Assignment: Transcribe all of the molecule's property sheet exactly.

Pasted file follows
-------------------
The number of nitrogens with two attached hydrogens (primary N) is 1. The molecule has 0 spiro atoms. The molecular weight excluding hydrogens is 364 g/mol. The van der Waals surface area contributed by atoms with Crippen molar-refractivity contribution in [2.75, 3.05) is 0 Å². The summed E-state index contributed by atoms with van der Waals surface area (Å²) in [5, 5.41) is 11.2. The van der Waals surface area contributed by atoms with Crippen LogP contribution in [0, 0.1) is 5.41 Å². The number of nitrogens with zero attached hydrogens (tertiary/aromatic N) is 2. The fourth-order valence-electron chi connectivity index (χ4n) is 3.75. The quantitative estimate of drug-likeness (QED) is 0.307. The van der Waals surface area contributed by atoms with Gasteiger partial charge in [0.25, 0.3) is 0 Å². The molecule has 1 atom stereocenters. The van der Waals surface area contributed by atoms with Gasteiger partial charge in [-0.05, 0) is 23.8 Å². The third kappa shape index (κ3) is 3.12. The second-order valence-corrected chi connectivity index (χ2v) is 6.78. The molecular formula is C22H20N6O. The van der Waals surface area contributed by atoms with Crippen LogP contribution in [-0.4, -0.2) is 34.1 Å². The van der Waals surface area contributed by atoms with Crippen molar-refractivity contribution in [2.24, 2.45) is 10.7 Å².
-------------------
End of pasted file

The number of nitrogens with two attached hydrogens (primary N) is 1. The molecule has 0 spiro atoms. The molecular weight excluding hydrogens is 364 g/mol. The van der Waals surface area contributed by atoms with Crippen molar-refractivity contribution in [2.75, 3.05) is 0 Å². The summed E-state index contributed by atoms with van der Waals surface area (Å²) in [5, 5.41) is 11.2. The van der Waals surface area contributed by atoms with Crippen LogP contribution in [0, 0.1) is 5.41 Å². The number of nitrogens with zero attached hydrogens (tertiary/aromatic N) is 2. The fourth-order valence-electron chi connectivity index (χ4n) is 3.75. The quantitative estimate of drug-likeness (QED) is 0.307. The van der Waals surface area contributed by atoms with Gasteiger partial charge in [0.25, 0.3) is 0 Å². The molecule has 1 atom stereocenters. The van der Waals surface area contributed by atoms with Gasteiger partial charge in [-0.05, 0) is 23.8 Å². The third kappa shape index (κ3) is 3.12. The second-order valence-corrected chi connectivity index (χ2v) is 6.78. The molecular formula is C22H20N6O. The van der Waals surface area contributed by atoms with Crippen LogP contribution in [-0.4, -0.2) is 34.1 Å². The van der Waals surface area contributed by atoms with Crippen molar-refractivity contribution in [2.24, 2.45) is 10.7 Å².